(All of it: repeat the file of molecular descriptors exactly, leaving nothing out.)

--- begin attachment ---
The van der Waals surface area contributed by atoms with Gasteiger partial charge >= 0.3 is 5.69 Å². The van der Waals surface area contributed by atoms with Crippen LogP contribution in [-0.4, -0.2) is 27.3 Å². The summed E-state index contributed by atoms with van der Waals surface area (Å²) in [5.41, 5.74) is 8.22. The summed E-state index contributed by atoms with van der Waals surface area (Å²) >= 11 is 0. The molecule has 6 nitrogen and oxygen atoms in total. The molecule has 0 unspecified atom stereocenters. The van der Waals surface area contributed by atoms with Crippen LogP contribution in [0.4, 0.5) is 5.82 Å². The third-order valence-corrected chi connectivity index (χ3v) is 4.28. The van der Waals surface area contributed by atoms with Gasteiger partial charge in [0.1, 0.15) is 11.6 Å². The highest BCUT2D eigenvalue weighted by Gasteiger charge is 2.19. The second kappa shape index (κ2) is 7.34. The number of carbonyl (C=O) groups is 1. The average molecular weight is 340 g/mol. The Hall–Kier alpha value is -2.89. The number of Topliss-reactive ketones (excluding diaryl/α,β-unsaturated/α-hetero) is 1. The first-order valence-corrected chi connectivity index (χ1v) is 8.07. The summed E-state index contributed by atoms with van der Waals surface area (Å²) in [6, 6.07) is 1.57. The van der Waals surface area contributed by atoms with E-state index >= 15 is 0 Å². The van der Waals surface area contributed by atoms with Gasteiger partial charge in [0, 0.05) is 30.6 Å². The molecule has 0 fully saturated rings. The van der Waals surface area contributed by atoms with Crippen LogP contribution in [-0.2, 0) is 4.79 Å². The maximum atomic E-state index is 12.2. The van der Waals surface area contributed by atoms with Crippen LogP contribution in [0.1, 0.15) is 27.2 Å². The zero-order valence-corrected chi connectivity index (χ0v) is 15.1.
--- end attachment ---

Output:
The van der Waals surface area contributed by atoms with Gasteiger partial charge >= 0.3 is 5.69 Å². The van der Waals surface area contributed by atoms with Crippen LogP contribution in [-0.4, -0.2) is 27.3 Å². The summed E-state index contributed by atoms with van der Waals surface area (Å²) in [5.41, 5.74) is 8.22. The summed E-state index contributed by atoms with van der Waals surface area (Å²) >= 11 is 0. The molecule has 6 nitrogen and oxygen atoms in total. The molecule has 0 unspecified atom stereocenters. The van der Waals surface area contributed by atoms with Crippen LogP contribution in [0.4, 0.5) is 5.82 Å². The third-order valence-corrected chi connectivity index (χ3v) is 4.28. The van der Waals surface area contributed by atoms with Gasteiger partial charge in [0.1, 0.15) is 11.6 Å². The highest BCUT2D eigenvalue weighted by Gasteiger charge is 2.19. The second kappa shape index (κ2) is 7.34. The number of carbonyl (C=O) groups is 1. The average molecular weight is 340 g/mol. The Hall–Kier alpha value is -2.89. The number of Topliss-reactive ketones (excluding diaryl/α,β-unsaturated/α-hetero) is 1. The first-order valence-corrected chi connectivity index (χ1v) is 8.07. The summed E-state index contributed by atoms with van der Waals surface area (Å²) in [6, 6.07) is 1.57. The van der Waals surface area contributed by atoms with E-state index >= 15 is 0 Å². The van der Waals surface area contributed by atoms with Gasteiger partial charge in [0, 0.05) is 30.6 Å². The molecule has 0 fully saturated rings. The van der Waals surface area contributed by atoms with Crippen LogP contribution in [-0.2, 0) is 4.79 Å². The maximum atomic E-state index is 12.2. The van der Waals surface area contributed by atoms with Crippen LogP contribution in [0.1, 0.15) is 27.2 Å². The zero-order valence-corrected chi connectivity index (χ0v) is 15.1.